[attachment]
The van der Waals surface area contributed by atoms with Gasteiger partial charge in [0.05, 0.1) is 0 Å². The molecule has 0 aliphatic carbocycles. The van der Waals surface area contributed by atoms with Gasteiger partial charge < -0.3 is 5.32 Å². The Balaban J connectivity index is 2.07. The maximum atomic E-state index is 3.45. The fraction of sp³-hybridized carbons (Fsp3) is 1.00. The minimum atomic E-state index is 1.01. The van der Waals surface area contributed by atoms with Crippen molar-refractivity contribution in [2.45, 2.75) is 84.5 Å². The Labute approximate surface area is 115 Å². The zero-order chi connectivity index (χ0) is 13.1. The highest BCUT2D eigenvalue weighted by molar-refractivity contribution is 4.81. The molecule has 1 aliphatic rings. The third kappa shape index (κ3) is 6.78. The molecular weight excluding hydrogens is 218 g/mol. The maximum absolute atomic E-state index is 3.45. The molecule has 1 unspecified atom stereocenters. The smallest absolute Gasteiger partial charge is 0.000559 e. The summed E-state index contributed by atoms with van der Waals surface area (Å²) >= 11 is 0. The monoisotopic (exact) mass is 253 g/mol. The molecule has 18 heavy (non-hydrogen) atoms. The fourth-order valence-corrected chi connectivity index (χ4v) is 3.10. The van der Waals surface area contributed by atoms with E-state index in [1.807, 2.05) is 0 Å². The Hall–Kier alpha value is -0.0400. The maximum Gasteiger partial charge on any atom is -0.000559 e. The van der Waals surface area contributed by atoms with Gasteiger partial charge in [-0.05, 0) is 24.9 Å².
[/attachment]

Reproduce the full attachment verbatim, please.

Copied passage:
The van der Waals surface area contributed by atoms with Gasteiger partial charge in [0.05, 0.1) is 0 Å². The molecule has 0 aliphatic carbocycles. The van der Waals surface area contributed by atoms with Gasteiger partial charge < -0.3 is 5.32 Å². The Balaban J connectivity index is 2.07. The maximum atomic E-state index is 3.45. The fraction of sp³-hybridized carbons (Fsp3) is 1.00. The minimum atomic E-state index is 1.01. The van der Waals surface area contributed by atoms with Crippen molar-refractivity contribution in [2.45, 2.75) is 84.5 Å². The Labute approximate surface area is 115 Å². The zero-order chi connectivity index (χ0) is 13.1. The highest BCUT2D eigenvalue weighted by molar-refractivity contribution is 4.81. The molecule has 1 aliphatic rings. The third kappa shape index (κ3) is 6.78. The molecular weight excluding hydrogens is 218 g/mol. The maximum absolute atomic E-state index is 3.45. The molecule has 1 unspecified atom stereocenters. The smallest absolute Gasteiger partial charge is 0.000559 e. The summed E-state index contributed by atoms with van der Waals surface area (Å²) >= 11 is 0. The monoisotopic (exact) mass is 253 g/mol. The molecule has 18 heavy (non-hydrogen) atoms. The fourth-order valence-corrected chi connectivity index (χ4v) is 3.10. The van der Waals surface area contributed by atoms with E-state index in [1.807, 2.05) is 0 Å². The Hall–Kier alpha value is -0.0400. The maximum Gasteiger partial charge on any atom is -0.000559 e. The van der Waals surface area contributed by atoms with Gasteiger partial charge in [-0.05, 0) is 24.9 Å².